Enzyme activities were assayed at 30°C using freshly prepared cell extracts. Spectrophotometric enzyme assays were done in 0.5 mL glass cuvettes, unless otherwise stated. Reactions involving NAD(P)H were measured at 365 nm (εNADH = 3.4×103 M−1cm−1, εNADPH = 3.5×103 M−1cm−1) . Reactions with phenylhydrazine were measured at 324 nm (εglyoxylatephenylhydrazone = 17×103 M−1cm−1) . One unit corresponds to 1 µmol substrate converted per minute.
Methanol dehydrogenase was measured using a modified assay according to . The reaction mixture (200 µL) contained 85 mM Tris/HCl buffer pH 9, 15 mM NH4Cl, 1 mM KCN, 0.11 mM phenazine methosulfate (PMS) and 0.8 mM 2,6-dichlorphenol-indophenol (DCPIP). The reaction was followed spectrophotometrically at 600 nm in a cuvette with a light path of 0.1 cm (εDCPIP = 22×103 M−1cm−1) . After addition of the cell extract the absorbance first decreased and subsequently increased again. After the endogenous reaction of the dye was over (no more change of absorbance, approximately 40 min), 5.3 mM methanol was added to start the reaction.
Serine-hydroxymethyl transferase (GlyA) was assayed discontinuously using radioactive labeled glycine. The assay mixture contained 100 mM potassium/sodium phosphate pH 7.5, 0.03 mM pyridoxal phosphate, 2 mM [2 - 14C] glycine (185 kBq/mL of reaction mixture) and 1.2 mM methylene-tetrahydrofolic acid (synthesized as described previously ). The reaction was started by addition of cell extract. The reaction was stopped by direct application of the sample (4 µL) on a silica-gel thin layer chromatography plate and immediate drying. The substrate and product formed were separated using a tert-butanol/acetone/water/25% aqueous ammonia = 45∶30∶15∶10 (v/v) solvent system. Radioactivity was detected by phosphoimaging and spots for glycine and serine were isolated and quantified by liquid scintillation counting.
Enolase activity was assayed in a continuous photometric assay coupled with pyruvate kinase and lactate dehydrogenase (rabbit muscle). The reaction mixture (300 µL) contained 100 mM Tris/Cl pH 7.5, 25 mM MgSO4, 100 mM KCl, 0.3 mM NADH, 1.3 mM ADP, 0.7 U of pyruvate kinase, 1.2 U of lactate dehydrogenase, and cell extract. The reaction was started by addition of 2 mM 2-phosphoglycerate. The oxidation of NADH was followed.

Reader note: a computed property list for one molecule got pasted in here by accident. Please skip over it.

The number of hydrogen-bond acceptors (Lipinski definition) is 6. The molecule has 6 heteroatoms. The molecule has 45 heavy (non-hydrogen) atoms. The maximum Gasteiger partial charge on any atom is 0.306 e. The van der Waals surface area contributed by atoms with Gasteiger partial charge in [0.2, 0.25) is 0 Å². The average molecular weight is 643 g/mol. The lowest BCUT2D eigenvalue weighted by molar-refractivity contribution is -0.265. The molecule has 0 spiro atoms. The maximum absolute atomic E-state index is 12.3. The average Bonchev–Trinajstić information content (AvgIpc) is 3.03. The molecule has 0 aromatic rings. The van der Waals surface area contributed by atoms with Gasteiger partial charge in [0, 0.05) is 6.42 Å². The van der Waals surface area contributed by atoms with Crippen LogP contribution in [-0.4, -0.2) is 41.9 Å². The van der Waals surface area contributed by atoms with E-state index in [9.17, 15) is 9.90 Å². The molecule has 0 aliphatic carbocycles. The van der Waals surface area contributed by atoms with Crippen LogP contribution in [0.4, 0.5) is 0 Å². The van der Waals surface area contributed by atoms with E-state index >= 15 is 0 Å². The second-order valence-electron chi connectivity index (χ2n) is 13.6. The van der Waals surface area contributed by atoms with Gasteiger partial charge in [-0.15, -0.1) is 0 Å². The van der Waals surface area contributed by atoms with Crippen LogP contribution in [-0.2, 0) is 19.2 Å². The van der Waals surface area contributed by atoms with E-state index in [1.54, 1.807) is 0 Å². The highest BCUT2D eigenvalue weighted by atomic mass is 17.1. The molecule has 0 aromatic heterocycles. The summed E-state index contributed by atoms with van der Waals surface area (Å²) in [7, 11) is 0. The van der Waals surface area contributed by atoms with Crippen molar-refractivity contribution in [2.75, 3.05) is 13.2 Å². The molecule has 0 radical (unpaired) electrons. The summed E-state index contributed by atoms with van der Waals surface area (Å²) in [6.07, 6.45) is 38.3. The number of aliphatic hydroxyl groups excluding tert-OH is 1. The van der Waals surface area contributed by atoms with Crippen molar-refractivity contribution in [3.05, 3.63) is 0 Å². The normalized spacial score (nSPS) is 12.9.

Malate-CoA ligase (malate thiokinase, Mtk) was determined using a continuous photometric assay coupled with an excess of recombinant L-malyl-CoA lyase (Mcl1) from R. sphaeroides . The reaction mixture (300 µL) contained 100 mM (N-morpholino)propanesulfonic acid (MOPS)/KOH pH 7.5, 10 mM MgCl2, 3 mM phenylhydrazine, 5 mM ATP, 20 mM L-malate, 1 U Mcl1, and cell extract; the reaction was started by adding 0.5 mM coenzyme A. The formation of glyoxylate phenylhydrazone was followed spectrophotometrically.
β-Ketothiolase (PhaA) was measured using a continuous photometric assay coupled with an excess of recombinant acetoacetyl-CoA reductase (PhaB) from R. sphaeroides . The reaction mixture (300 µL) contained 100 mM Tris/Cl pH 7.8, 0.5 mM NADPH, 0.4 U of PhaB, and cell extract; the reaction was started by addition of 0.7 mM acetyl-CoA.
Acetoacetyl-CoA reductase (PhaB) was measured using a continuous photometric assay. The reaction mixture (300 µL) contained 100 mM Tris/Cl pH 7.8, 0.5 mM NADPH, and cell extract; the reaction was started by addition of 0.5 mM acetoacetyl-CoA.
Crotonase (S-specific enoyl-CoA hydratase, CroR) was tested in a photometric continuous assay coupled with an excess of recombinant crotonyl-CoA carboxylase/reductase (Ccr) from R. sphaeroides. The reaction mixture (200 µL) contained 100 mM Tris/Cl pH 7.8, 40 mM NaHCO3, 4 mM NADPH, 4 U of Ccr, and cell extract; the reaction was started by addition of 1 mM (S)-3-hydroxybutyryl-CoA. The reaction was followed in a cuvette with a path length of 0.1 cm.
Crotonyl-CoA carboxylase/reductase was assayed using a continuous photometric assay as already reported in .
Ethylmalonyl-CoA mutase was determined using a discontinuous radiolabeled assay. For product analysis high performance liquid chromatography (HPLC) was used as reported in .
Methylsuccinyl-CoA dehydrogenase was assayed by a continuous photometric assay using ferrocenium hexafluorophosphate as an artificial electron acceptor; alternatively, a discontinuous assay with HPLC analysis was used as reported in .
Mesaconyl-C1-CoA hydratase was determined using a continuous photometric assay coupled with an excess of recombinant Mcl1 from R. sphaeroides . The reaction mixture (300 µL) contained 100 mM MOPS/KOH pH 7.5, 4 mM MgCl2, 3.5 mM phenylhydrazine hydrochloride, 1 U Mcl1, and cell extract; the reaction was started by addition of 0.2 mM mesaconyl-C1-CoA.